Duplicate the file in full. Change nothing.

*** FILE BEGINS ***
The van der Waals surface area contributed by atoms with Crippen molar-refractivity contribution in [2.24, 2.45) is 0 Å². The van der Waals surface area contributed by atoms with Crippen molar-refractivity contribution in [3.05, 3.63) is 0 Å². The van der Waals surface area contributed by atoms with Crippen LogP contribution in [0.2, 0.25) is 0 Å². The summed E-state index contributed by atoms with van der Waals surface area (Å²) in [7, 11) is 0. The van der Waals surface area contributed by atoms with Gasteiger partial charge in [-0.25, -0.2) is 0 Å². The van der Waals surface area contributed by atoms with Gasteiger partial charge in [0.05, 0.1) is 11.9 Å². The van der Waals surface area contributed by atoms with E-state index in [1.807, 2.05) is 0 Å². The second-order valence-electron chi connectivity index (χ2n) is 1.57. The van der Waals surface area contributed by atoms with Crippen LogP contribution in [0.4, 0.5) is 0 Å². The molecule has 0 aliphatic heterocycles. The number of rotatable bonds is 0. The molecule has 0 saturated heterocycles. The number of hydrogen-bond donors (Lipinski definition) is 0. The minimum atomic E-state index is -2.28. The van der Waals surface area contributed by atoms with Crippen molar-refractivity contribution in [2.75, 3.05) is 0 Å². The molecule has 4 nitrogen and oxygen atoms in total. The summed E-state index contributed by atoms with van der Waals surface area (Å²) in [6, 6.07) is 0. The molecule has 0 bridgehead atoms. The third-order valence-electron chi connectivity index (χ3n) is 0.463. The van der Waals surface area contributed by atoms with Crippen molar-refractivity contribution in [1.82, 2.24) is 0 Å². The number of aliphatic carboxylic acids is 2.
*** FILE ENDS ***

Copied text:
The van der Waals surface area contributed by atoms with Crippen molar-refractivity contribution in [2.24, 2.45) is 0 Å². The van der Waals surface area contributed by atoms with Crippen molar-refractivity contribution in [3.05, 3.63) is 0 Å². The van der Waals surface area contributed by atoms with Crippen LogP contribution in [0.2, 0.25) is 0 Å². The summed E-state index contributed by atoms with van der Waals surface area (Å²) in [7, 11) is 0. The van der Waals surface area contributed by atoms with Gasteiger partial charge in [-0.25, -0.2) is 0 Å². The van der Waals surface area contributed by atoms with Gasteiger partial charge in [0.05, 0.1) is 11.9 Å². The van der Waals surface area contributed by atoms with E-state index in [1.807, 2.05) is 0 Å². The second-order valence-electron chi connectivity index (χ2n) is 1.57. The van der Waals surface area contributed by atoms with Crippen LogP contribution in [0.4, 0.5) is 0 Å². The molecule has 0 aliphatic heterocycles. The number of rotatable bonds is 0. The molecule has 0 saturated heterocycles. The number of hydrogen-bond donors (Lipinski definition) is 0. The minimum atomic E-state index is -2.28. The van der Waals surface area contributed by atoms with Crippen molar-refractivity contribution in [2.75, 3.05) is 0 Å². The molecule has 4 nitrogen and oxygen atoms in total. The summed E-state index contributed by atoms with van der Waals surface area (Å²) in [6, 6.07) is 0. The molecule has 0 bridgehead atoms. The third-order valence-electron chi connectivity index (χ3n) is 0.463. The van der Waals surface area contributed by atoms with Crippen molar-refractivity contribution in [1.82, 2.24) is 0 Å². The number of aliphatic carboxylic acids is 2.